This is one of those things where there’s no right or wrong way to light a scene, but if you have a clear idea in your head if how you want it to look, you need to apply a certain amount of knowledge about how light bounces around to get an image that matches your imagination.
Tell you how best to process the image
Even the best photographers don’t rely purely on the image coming out of the camera ready for public consumption. Taking the raw information and either fine-tuning it to give it extra impact or applying techniques to create something completely new from it is a necessary part of the process of producing the kind of amazing images you see from the best of the best, and there are no advantages to be gained by eschewing the digital darkroom altogether. As with lighting there is no right or wrong answer, just the inspiration to see what you want and the technical skills to apply processing in the way that achieves this.
Tell you how best to display the image
An often overlooked skill in photography is presenting photographs. Most people will be perfectly satisfied with the pre-designed presentations of sites like Facebook and Flickr, but if you want to really get the most from your images you have to know how to use them, not just how to take them. It’s a creative choice and a difficult one to learn but doing it right can lift an image from very good to amazing.
Tell you where to position the camera
I thought I’d wait until point 8 for the ‘duh’ moment but no amount of automation can make a dull composition into something more alive. As you move your camera around your subject and closer or further away you change the background, the depth of field, the perspective and also influence certain human perceptions such as looking up on something versus looking down on it.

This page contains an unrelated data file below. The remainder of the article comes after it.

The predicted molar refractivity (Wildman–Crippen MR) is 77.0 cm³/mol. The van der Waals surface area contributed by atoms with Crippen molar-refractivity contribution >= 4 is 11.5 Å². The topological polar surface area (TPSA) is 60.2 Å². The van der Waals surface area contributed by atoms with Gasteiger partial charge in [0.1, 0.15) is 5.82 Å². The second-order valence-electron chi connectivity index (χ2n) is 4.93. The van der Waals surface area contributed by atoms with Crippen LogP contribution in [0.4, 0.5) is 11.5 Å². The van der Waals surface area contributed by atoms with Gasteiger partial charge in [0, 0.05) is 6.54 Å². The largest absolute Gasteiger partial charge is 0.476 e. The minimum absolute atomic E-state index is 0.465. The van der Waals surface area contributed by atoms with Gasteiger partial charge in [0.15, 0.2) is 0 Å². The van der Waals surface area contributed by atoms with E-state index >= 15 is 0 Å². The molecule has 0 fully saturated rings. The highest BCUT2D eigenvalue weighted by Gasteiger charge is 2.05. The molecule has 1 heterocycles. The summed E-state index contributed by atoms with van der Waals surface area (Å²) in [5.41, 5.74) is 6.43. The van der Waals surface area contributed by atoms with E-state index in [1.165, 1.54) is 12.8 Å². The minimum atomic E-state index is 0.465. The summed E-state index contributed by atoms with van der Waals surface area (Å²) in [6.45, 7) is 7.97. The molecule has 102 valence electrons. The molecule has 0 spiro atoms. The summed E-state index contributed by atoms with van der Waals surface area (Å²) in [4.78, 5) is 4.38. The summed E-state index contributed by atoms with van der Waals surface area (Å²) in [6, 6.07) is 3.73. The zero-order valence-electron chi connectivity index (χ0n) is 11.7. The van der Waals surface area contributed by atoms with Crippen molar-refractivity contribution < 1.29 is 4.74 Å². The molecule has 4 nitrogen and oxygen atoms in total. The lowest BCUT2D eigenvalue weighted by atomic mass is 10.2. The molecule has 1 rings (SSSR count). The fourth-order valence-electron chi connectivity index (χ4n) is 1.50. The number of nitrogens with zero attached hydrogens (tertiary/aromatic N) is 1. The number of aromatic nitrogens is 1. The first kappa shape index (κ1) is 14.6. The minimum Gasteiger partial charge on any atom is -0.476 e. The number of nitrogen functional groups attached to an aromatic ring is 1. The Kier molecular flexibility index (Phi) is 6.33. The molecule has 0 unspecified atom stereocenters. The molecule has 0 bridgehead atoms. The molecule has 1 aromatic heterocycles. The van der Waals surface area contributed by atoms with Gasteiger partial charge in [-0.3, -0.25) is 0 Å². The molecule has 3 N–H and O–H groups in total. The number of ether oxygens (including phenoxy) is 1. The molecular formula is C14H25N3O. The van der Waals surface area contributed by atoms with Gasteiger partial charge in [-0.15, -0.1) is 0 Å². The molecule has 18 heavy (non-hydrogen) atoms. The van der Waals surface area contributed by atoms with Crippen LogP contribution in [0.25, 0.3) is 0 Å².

Tell you if there is something intruding in the image
We’ve all been there; thought we had the perfect composition only to get home and view it on the screen to realise that just to the subject’s right shoulder is an overflowing bin full of mouldy chip wrappers and burger boxes. The perception to see things which your brain has been conditioned to edit out internally comes with practice and no, your camera can’t tell you something is there, as far as your camera is concerned this could be a person intruding into a photograph of a bin as much as a bin intruding into a photograph of a person.
Tell you anything about the image’s visual impact
I thought I’d finish up on the most creative, most obvious and difficult to quantify thing of all, impact (I don’t know if you’d noticed I’d started with more technical aspects and moved up though levels of creativity). An image with strong impact compels you to look at it some more, and provokes a strong reaction from you, whether that be eliciting an emotion in you, or setting you off on a train of thought. In this respect photography is like any other art, and its adherents more than just technicians. Creating is a fundamentally human activity and the value of a creation is nothing without the human that created it.